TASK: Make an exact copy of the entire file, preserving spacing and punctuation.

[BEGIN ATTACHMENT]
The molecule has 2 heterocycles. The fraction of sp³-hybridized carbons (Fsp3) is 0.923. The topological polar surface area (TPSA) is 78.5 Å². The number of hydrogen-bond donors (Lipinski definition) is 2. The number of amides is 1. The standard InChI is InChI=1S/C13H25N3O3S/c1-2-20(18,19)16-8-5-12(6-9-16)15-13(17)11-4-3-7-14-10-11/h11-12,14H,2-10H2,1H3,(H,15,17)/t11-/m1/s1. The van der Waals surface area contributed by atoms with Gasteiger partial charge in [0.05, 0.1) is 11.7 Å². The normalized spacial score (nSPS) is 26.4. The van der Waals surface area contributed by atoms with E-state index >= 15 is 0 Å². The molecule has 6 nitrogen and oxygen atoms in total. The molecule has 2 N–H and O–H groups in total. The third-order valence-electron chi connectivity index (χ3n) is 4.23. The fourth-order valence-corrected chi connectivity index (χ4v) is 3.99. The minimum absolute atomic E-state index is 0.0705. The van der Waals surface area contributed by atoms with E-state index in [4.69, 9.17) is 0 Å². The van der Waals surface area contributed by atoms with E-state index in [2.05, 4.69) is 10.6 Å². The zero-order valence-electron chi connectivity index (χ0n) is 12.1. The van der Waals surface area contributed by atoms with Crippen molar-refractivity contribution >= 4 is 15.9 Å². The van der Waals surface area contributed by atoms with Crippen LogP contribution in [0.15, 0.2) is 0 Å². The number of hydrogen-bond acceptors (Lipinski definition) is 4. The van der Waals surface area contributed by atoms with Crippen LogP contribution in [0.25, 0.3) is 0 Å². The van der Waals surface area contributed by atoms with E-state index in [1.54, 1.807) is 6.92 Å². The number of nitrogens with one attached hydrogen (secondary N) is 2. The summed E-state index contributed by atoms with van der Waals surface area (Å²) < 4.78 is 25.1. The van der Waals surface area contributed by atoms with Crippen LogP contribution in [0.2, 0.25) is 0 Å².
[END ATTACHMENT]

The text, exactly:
The molecule has 2 heterocycles. The fraction of sp³-hybridized carbons (Fsp3) is 0.923. The topological polar surface area (TPSA) is 78.5 Å². The number of hydrogen-bond donors (Lipinski definition) is 2. The number of amides is 1. The standard InChI is InChI=1S/C13H25N3O3S/c1-2-20(18,19)16-8-5-12(6-9-16)15-13(17)11-4-3-7-14-10-11/h11-12,14H,2-10H2,1H3,(H,15,17)/t11-/m1/s1. The van der Waals surface area contributed by atoms with Gasteiger partial charge in [0.05, 0.1) is 11.7 Å². The normalized spacial score (nSPS) is 26.4. The van der Waals surface area contributed by atoms with E-state index >= 15 is 0 Å². The molecule has 6 nitrogen and oxygen atoms in total. The molecule has 2 N–H and O–H groups in total. The third-order valence-electron chi connectivity index (χ3n) is 4.23. The fourth-order valence-corrected chi connectivity index (χ4v) is 3.99. The minimum absolute atomic E-state index is 0.0705. The van der Waals surface area contributed by atoms with E-state index in [4.69, 9.17) is 0 Å². The van der Waals surface area contributed by atoms with E-state index in [2.05, 4.69) is 10.6 Å². The zero-order valence-electron chi connectivity index (χ0n) is 12.1. The van der Waals surface area contributed by atoms with Crippen molar-refractivity contribution >= 4 is 15.9 Å². The van der Waals surface area contributed by atoms with Crippen LogP contribution in [0.15, 0.2) is 0 Å². The number of hydrogen-bond acceptors (Lipinski definition) is 4. The van der Waals surface area contributed by atoms with Crippen LogP contribution in [0.25, 0.3) is 0 Å². The van der Waals surface area contributed by atoms with E-state index in [1.54, 1.807) is 6.92 Å². The number of nitrogens with one attached hydrogen (secondary N) is 2. The summed E-state index contributed by atoms with van der Waals surface area (Å²) < 4.78 is 25.1. The van der Waals surface area contributed by atoms with Crippen LogP contribution in [0.2, 0.25) is 0 Å².